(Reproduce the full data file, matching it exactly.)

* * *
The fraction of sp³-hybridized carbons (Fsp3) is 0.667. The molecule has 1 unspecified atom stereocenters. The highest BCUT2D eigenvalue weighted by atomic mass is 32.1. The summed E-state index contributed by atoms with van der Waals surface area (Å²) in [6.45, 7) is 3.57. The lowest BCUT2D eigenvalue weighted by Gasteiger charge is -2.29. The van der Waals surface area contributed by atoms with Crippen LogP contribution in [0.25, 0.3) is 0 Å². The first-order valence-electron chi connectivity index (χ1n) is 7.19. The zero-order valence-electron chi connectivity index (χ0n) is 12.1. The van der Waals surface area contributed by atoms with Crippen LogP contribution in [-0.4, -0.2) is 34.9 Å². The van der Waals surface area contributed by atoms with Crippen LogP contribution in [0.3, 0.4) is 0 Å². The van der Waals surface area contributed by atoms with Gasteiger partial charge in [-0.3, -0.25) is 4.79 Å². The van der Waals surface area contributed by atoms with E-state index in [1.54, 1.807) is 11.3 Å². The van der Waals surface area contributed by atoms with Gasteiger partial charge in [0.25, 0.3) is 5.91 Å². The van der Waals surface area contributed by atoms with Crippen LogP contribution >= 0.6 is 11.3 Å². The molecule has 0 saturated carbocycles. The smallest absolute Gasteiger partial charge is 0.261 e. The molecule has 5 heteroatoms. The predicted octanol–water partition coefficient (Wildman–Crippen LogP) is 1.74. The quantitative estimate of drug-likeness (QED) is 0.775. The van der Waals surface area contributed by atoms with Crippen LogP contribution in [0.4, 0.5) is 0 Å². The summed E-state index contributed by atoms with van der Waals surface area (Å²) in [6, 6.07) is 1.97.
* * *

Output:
The fraction of sp³-hybridized carbons (Fsp3) is 0.667. The molecule has 1 unspecified atom stereocenters. The highest BCUT2D eigenvalue weighted by atomic mass is 32.1. The summed E-state index contributed by atoms with van der Waals surface area (Å²) in [6.45, 7) is 3.57. The lowest BCUT2D eigenvalue weighted by Gasteiger charge is -2.29. The van der Waals surface area contributed by atoms with Crippen LogP contribution in [0.25, 0.3) is 0 Å². The first-order valence-electron chi connectivity index (χ1n) is 7.19. The zero-order valence-electron chi connectivity index (χ0n) is 12.1. The van der Waals surface area contributed by atoms with Crippen LogP contribution in [-0.4, -0.2) is 34.9 Å². The van der Waals surface area contributed by atoms with Crippen LogP contribution in [0.3, 0.4) is 0 Å². The van der Waals surface area contributed by atoms with Gasteiger partial charge in [-0.3, -0.25) is 4.79 Å². The van der Waals surface area contributed by atoms with E-state index in [1.54, 1.807) is 11.3 Å². The van der Waals surface area contributed by atoms with Gasteiger partial charge in [0.25, 0.3) is 5.91 Å². The van der Waals surface area contributed by atoms with Crippen LogP contribution >= 0.6 is 11.3 Å². The molecule has 0 saturated carbocycles. The smallest absolute Gasteiger partial charge is 0.261 e. The molecule has 5 heteroatoms. The predicted octanol–water partition coefficient (Wildman–Crippen LogP) is 1.74. The quantitative estimate of drug-likeness (QED) is 0.775. The van der Waals surface area contributed by atoms with Crippen LogP contribution in [0.4, 0.5) is 0 Å². The summed E-state index contributed by atoms with van der Waals surface area (Å²) in [6, 6.07) is 1.97.